Africa, which has long been dealing with the thousands of tons of electronic waste that is shipped to the country for disposal from Europe, often under very hazardous conditions, is now dealing more and more with the problem of electronic waste that has been generated rather closer to home.
While it is more known as a dumping ground for the electronic waste of other countries, Africa is actually on the verge of outstripping Europe for the volume of e-waste it generates itself within the next five years, according to experts.
“Our study suggests Africa will generate more e-waste than Europe by 2017,” says the executive secretary of the Basel Convention for hazardous wastes, Katharina Kummer Peiry. “At the current rate… by 2017 we’ll be faced with so much e-waste – even more than in the EU,” says Miranda Amachree from the National Environmental Standards and Regulations Enforcement Agency of Nigeria.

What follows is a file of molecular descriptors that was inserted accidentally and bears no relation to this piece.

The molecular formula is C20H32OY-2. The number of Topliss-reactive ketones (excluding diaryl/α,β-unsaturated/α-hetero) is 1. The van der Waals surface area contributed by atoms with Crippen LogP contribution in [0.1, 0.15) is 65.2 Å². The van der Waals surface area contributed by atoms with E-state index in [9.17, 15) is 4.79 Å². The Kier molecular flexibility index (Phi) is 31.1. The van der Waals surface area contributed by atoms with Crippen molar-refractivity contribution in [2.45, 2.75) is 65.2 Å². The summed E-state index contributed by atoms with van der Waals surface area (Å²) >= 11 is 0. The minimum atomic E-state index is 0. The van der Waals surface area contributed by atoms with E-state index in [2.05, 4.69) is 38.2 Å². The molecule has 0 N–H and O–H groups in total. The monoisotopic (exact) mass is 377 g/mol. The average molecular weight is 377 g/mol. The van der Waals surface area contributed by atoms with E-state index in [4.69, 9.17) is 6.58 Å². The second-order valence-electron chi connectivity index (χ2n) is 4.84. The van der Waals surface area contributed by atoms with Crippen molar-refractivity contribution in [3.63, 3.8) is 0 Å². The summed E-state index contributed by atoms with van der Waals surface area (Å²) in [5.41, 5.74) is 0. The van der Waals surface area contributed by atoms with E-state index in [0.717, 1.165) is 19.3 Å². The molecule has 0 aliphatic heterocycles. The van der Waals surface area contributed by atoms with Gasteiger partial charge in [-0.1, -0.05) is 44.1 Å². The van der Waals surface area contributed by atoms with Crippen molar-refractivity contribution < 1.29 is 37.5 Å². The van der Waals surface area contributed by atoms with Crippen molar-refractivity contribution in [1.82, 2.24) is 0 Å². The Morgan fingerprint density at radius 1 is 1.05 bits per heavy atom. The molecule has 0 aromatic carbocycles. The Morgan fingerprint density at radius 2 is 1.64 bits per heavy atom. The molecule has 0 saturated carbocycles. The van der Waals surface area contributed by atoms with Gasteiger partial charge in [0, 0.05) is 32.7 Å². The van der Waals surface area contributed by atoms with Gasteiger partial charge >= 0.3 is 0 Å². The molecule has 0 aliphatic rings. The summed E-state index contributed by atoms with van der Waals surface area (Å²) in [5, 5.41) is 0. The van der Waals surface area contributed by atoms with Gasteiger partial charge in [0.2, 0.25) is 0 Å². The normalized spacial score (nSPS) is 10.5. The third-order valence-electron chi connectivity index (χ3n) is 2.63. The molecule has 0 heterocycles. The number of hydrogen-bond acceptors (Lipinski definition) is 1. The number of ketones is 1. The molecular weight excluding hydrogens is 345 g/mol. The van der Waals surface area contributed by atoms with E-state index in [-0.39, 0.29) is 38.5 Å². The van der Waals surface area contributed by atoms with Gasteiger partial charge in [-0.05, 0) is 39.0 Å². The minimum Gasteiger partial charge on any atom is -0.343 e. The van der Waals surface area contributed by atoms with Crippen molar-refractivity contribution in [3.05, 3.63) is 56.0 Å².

The two biggest contributing factors to this rise are the increased availability of new and old cell phones, computers and accessories, and population growth. Kummer Peiry notes that increased access to such devices has been encouraged, often for very good reasons, but that recycling measures are not increasing at the same pace. The head of the United Nations environment agency UNEP, Achim Steiner, notes that the issue of electronic waste can easily go from problem to opportunity providing the correct recycling procedures be put into place.